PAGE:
How Much Time Does Someone Have To Answer A Foreclosure Lawsuit?


Normally in Florida, a consumer has 20 days from the date they are served to respond to a foreclosure lawsuit. One issue I try to educate on is that service of the lawsuit, which is like getting a packet of papers from a FedEx guy (except it’s from a process server instead) does not necessarily mean that they were handed directly to the person named in the lawsuit. If those papers go to someone else who lives in the household, or through other substitute service methods, that also can be legally sufficient, and those alternative methods of service still start that 20-day clock.

What Are The Repercussions Associated With Foreclosure On Someone’s Life?

A foreclosure can have a number of impacts. First of all, a foreclosure judgment will result in the loss of the property itself. Foreclosure can impair credit and the ability to obtain new lending, and foreclosure can result in a deficiency. A deficiency is the collection of whatever the difference is between the property value and the loan balance. For example, if the loan balance at the end of the foreclosure case is $200,000, but the property was only worth $150,000, then the lender could continue to pursue the consumer for the remaining $50,000 balance.

Can I Still Save My Property If The Lender Has Begun Foreclosure Proceedings?

There are a number of opportunities even after a foreclosure case has started to be able to reach beneficial outcome. In some instances, a consumer may be able to obtain a loan modification. In other instances, consumers may look for opportunities to get rid of their home, but mitigate any sort of negative impact that results from the loss of the home—such as a short sale, or deed in lieu of foreclosure, that allows homeowners to part ways with the home while mitigating any impairment. There can also be other options as well through the litigation process.

Is It Ever Advisable For Someone To Walk Away From Their Mortgage?

When I hear the term “walk away,” to me that means that the consumer is leaving the house, locking up the doors, and not reaching any sort of consensus with the mortgage company to protect the consumer from any sort of deficiency or other fallout. In my mind, that is probably the worst of the available options. There are so many remedies that can be available for consumers. I think the worst idea is just to cross your fingers and hope everything works out. The other thing to be mindful of in that “walk away” scenario is just because a consumer has left the house, doesn’t mean their other home-related obligations have ended. So for many consumers, they may vacate the home, but there might be some sort of a homeowners or condo association obligation that continues to accumulate.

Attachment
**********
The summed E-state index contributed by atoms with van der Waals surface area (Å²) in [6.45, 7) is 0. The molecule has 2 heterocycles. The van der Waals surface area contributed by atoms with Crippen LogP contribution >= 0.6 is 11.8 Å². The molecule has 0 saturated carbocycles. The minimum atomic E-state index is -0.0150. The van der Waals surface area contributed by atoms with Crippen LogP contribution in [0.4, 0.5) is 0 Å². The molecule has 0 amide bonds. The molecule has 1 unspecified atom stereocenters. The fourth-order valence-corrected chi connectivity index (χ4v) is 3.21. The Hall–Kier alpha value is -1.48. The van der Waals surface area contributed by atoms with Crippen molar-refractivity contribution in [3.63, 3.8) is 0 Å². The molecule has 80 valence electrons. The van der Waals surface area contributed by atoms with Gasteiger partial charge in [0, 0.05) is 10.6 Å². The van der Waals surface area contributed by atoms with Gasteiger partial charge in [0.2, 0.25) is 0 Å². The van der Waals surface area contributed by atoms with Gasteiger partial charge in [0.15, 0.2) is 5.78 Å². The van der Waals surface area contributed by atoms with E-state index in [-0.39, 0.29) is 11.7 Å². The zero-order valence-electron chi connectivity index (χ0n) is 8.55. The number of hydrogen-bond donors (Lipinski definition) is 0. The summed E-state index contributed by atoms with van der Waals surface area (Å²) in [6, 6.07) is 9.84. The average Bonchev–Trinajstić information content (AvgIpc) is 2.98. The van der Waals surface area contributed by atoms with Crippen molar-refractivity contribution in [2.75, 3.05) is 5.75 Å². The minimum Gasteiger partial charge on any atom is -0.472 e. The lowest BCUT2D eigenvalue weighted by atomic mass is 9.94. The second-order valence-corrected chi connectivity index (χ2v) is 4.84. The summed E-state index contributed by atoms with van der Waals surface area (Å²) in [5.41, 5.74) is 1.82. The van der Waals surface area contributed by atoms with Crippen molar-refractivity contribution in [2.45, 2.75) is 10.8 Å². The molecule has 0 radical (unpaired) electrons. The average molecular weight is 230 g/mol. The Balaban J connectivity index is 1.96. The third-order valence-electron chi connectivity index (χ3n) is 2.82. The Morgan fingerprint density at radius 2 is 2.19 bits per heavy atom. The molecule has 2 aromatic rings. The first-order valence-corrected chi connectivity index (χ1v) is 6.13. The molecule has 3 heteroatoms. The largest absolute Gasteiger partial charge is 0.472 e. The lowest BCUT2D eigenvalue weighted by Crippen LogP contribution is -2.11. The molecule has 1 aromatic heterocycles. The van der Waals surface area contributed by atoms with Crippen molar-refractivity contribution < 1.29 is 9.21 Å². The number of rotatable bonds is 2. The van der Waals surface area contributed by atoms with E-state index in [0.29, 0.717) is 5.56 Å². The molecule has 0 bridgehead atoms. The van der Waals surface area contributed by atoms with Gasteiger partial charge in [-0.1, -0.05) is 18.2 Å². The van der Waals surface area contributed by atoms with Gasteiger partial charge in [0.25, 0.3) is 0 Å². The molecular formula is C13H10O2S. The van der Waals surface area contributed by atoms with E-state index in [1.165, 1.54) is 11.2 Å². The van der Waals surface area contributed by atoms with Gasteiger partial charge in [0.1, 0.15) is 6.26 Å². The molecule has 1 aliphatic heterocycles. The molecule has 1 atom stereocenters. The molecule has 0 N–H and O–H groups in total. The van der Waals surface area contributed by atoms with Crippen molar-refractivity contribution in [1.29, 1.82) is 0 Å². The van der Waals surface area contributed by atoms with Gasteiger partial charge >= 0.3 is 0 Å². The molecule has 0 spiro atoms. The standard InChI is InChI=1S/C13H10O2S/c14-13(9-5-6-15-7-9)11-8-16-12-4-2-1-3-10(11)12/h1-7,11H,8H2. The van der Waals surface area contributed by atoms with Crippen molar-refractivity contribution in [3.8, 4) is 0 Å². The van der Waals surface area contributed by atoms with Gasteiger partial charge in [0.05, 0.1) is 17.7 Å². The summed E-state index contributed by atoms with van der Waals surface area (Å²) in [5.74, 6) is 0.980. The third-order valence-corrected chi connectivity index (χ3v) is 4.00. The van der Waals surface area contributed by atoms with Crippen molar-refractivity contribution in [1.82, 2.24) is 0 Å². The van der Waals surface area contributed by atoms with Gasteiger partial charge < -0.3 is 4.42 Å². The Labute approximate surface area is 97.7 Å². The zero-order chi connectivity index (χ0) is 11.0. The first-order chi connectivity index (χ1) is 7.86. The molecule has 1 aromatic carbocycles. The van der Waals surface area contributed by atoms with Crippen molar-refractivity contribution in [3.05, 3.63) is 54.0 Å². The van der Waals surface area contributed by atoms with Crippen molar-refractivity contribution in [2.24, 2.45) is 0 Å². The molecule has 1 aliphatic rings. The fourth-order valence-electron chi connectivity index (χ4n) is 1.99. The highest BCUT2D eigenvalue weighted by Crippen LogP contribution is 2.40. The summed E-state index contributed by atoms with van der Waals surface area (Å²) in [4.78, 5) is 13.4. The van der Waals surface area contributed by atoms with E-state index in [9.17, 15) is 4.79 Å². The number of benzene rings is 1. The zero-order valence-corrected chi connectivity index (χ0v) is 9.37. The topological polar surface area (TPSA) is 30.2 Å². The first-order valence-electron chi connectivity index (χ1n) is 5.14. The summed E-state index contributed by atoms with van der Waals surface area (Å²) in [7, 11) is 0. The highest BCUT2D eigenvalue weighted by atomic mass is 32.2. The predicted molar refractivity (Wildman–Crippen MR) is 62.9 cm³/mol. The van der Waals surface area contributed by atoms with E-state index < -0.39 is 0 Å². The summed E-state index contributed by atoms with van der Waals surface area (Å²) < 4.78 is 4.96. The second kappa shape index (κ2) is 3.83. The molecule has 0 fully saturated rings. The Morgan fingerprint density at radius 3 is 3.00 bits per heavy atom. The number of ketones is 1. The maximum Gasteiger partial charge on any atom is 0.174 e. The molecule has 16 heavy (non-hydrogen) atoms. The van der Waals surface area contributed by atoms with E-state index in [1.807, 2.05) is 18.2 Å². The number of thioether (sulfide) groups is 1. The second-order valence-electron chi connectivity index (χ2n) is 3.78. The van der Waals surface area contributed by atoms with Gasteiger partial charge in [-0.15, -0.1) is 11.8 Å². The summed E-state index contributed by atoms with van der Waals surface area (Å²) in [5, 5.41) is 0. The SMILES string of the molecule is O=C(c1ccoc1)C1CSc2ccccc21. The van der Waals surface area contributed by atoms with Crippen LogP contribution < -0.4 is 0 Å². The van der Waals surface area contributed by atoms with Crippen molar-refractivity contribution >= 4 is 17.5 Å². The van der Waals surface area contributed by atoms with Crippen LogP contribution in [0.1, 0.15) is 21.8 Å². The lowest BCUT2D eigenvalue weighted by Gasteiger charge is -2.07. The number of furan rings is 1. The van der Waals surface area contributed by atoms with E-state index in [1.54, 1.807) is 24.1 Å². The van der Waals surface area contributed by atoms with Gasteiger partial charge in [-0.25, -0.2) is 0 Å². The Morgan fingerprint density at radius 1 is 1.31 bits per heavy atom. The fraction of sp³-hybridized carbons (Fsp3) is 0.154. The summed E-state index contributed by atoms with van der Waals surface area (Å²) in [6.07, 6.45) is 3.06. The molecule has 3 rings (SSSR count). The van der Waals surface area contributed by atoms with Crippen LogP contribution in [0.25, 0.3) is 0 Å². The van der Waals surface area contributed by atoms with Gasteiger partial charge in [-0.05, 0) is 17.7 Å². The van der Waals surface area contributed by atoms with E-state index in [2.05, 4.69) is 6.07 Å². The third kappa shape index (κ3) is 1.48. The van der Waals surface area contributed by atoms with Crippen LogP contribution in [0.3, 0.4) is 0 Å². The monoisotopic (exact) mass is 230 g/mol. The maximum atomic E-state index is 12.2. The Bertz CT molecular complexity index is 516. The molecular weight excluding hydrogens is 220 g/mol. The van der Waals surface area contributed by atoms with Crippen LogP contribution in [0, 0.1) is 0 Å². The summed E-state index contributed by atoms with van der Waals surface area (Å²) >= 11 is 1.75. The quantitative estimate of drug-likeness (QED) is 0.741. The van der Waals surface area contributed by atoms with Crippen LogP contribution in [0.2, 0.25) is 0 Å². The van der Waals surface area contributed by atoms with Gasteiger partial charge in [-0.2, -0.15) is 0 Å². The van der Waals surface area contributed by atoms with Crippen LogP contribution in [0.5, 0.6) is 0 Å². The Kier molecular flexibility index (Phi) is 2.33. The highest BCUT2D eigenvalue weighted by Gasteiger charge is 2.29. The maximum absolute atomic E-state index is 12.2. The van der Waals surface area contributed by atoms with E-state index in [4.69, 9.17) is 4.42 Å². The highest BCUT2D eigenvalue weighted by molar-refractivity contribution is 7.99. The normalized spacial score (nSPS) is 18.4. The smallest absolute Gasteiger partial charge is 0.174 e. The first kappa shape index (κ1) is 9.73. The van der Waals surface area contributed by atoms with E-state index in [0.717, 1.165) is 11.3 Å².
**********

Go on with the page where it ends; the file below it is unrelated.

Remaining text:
Similarly, there may be code enforcement obligations or real estate tax obligations that could accumulate while someone has vacated the property but it’s still titled in their name. There are a lot of people that will call up years after they vacated the house, and they might have a really sizeable obligation to an association. It’s coming to them as total shock, because they are getting this enormous bill in the mail and trying to figure out how to deal with it, when they thought they had washed their hands off the property.

How Do HOAs React IN A Foreclosure Situation?

Homeowner’s Associations have a lot of resources available to them. Especially in Florida, there is a lot of statutory power in associations, meaning that when associations go to collect, it kind of turns into a snowball. This is because they’re not just collecting these payments, they are also allowed to collect on late fees, interest charges, attorney’s fees and so on, whether it’s the context of foreclosure or sometimes just in the context of a missed payment or two that has snowballed into sometimes tens of thousands of dollars. This can lead to some very difficult discussions.

Can I Avoid Foreclosure By Negotiating A Lower Rate Or A Loan Modification?

A consumer absolutely can request a loan modification from their lender, either before or after the legal process has started for a foreclosure. The loan modification process is not an easy thing; it is paperwork intensive, it requires a lot of dedication, and modifications are not guaranteed. Ultimately, just like any contract modification, both parties have to agree to the change in order for it to be successful. The reality is that the lenders have the power in the decision-making process in terms of whether or not a modification will be granted, but it is a possibility.

The other thing to consider is principal reductions. Principal reductions, just like modifications as a whole, are not a guarantee in a modification. As the real estate market has re-stabilized, principal reductions are more and more exceptional.

For more information on Foreclosure Defense In Florida, a free initial consultation is your next best step. Get the information and legal answers you are seeking by calling (727) 248-0074 today.

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